Have you picked up an article on Sears Holdings
Emulating the Oracle of Omaha's transformation of a dwindling textile maker into modern-day Berkshire Hathaway
Many of the investments involved in this battle between billionaires are similar. Both have been purchasing stakes of car retailers. Lampert has a large interest in AutoNation
Lampert's style is hurting Sears right now. It's an assault on the senses and psyche to shop at a Sears store these days, but rather than spend what it takes to make the experience a more pleasurable one, Lampert instead has targeted money for share buybacks, some at prices as high as $150 a share. As a result, cash on Sears' balance sheet has dropped precipitously, from almost $4 billion in February down to just about $1.4 billion in the latest reported quarter.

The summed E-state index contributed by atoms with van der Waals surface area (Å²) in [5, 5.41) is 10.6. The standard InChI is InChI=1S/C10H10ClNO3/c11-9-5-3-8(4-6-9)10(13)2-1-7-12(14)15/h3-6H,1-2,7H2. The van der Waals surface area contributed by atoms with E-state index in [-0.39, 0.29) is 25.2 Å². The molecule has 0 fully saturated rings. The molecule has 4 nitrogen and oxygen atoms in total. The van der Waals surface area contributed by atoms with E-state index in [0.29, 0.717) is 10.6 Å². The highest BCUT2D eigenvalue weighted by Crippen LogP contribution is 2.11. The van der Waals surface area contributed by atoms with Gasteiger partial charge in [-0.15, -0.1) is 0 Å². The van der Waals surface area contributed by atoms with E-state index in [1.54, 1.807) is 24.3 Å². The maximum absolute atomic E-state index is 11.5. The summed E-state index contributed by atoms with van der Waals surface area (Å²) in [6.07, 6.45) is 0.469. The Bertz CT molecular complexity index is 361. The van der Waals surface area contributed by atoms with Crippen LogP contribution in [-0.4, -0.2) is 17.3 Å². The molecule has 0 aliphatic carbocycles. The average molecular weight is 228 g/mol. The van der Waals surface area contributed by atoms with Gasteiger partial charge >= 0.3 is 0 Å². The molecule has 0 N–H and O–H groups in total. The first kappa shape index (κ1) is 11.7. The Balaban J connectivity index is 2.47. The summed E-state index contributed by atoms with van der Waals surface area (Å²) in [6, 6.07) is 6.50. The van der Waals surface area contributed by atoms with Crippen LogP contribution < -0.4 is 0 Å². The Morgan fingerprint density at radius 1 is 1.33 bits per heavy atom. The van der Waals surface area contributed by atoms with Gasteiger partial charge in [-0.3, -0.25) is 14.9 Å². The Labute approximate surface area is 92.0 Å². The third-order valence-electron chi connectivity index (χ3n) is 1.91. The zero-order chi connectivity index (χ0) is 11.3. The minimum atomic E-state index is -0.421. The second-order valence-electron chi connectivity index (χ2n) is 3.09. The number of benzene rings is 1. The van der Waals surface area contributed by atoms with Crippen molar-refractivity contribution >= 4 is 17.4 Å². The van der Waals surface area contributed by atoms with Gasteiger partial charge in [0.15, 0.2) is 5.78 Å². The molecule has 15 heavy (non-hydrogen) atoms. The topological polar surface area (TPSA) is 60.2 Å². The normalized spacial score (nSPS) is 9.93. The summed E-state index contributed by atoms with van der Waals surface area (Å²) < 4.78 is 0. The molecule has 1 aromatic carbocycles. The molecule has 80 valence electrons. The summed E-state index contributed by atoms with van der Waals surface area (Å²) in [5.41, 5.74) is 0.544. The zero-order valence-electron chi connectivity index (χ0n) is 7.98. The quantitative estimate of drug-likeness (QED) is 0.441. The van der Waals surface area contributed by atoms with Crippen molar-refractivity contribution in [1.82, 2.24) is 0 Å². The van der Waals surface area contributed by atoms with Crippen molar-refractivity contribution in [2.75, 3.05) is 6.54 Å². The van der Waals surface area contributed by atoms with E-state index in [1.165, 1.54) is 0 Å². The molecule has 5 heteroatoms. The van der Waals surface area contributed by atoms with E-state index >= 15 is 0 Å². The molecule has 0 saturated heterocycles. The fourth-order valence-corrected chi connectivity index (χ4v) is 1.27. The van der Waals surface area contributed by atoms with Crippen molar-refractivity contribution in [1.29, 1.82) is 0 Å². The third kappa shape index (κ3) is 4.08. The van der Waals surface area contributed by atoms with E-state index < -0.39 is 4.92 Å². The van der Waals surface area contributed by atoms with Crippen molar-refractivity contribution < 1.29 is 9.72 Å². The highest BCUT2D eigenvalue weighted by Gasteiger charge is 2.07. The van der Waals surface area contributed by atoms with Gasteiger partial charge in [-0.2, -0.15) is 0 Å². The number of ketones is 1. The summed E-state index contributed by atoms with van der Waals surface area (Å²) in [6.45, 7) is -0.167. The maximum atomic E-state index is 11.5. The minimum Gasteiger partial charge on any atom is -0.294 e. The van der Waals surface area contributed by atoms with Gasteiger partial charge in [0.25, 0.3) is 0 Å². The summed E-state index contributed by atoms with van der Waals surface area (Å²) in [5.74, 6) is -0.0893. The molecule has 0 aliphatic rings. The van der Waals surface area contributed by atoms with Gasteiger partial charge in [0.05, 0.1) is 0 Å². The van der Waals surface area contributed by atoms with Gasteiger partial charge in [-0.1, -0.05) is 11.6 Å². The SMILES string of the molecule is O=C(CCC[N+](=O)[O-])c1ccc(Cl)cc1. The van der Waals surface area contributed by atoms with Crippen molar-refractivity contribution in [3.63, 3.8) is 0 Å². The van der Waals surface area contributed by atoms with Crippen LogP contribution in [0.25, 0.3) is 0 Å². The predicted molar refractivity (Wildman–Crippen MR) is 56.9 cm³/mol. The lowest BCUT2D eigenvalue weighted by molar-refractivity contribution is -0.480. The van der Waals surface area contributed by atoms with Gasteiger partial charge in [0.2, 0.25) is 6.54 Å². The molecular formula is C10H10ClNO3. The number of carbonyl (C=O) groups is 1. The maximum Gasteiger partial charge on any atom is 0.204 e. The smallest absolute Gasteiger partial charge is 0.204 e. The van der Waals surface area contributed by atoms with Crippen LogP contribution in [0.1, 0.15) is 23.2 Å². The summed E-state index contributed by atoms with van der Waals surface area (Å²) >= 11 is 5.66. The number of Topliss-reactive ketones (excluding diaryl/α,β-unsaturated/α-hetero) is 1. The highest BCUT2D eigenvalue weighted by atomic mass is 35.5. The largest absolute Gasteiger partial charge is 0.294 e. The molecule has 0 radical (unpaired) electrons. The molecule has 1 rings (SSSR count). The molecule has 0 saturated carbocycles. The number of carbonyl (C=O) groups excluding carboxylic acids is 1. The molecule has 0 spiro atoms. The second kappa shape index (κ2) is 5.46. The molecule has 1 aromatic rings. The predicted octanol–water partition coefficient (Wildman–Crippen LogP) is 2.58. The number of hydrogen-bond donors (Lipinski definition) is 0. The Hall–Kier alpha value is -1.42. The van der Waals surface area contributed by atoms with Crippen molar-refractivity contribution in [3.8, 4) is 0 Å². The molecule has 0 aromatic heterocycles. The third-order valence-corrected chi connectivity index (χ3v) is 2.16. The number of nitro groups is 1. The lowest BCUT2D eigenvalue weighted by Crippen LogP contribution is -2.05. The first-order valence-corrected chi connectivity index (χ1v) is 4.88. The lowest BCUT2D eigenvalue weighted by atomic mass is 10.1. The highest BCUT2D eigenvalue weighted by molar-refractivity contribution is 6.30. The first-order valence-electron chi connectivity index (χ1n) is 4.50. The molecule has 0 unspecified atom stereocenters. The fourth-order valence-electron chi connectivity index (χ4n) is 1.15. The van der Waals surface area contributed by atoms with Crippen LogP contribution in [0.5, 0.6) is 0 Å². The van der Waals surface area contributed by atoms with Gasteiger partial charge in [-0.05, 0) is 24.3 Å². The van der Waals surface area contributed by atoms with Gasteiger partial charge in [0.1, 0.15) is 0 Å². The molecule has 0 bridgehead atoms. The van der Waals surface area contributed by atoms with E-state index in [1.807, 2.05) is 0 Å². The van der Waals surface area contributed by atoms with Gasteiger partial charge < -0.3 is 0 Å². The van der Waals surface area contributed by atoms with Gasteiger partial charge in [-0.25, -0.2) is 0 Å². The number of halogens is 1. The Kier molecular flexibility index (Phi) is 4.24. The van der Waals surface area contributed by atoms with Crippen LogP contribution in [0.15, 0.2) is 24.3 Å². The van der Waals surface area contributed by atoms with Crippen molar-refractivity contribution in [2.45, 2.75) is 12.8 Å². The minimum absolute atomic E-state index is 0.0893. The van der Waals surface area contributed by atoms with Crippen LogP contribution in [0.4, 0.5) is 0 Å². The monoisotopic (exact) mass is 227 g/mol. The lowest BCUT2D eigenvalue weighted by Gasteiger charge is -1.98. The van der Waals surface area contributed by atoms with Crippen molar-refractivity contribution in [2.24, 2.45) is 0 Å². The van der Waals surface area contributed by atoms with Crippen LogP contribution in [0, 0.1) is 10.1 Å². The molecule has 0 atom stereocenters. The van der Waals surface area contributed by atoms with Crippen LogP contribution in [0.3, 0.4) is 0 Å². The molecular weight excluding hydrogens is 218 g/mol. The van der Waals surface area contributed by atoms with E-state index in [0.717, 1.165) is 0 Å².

Lampert has at last come around to reorganizing the retailer and setting up operating units with greater independence -- which helped the stock bounce up $10 yesterday, or more than 12%. Lampert's direct style of controlling his companies perhaps separates him most from Buffett. Where the Oracle of Omaha finds businesses with good managers and gives them the autonomy and capital to run their enterprise, Lampert has been far more hands-on. We have to ask whether a hedge-fund manager can run a sprawling retail operation; the answer thus far has been "no."
Lampert has been a very good investor, no doubt, enjoying 29% returns while also holding significant stakes in companies like Citigroup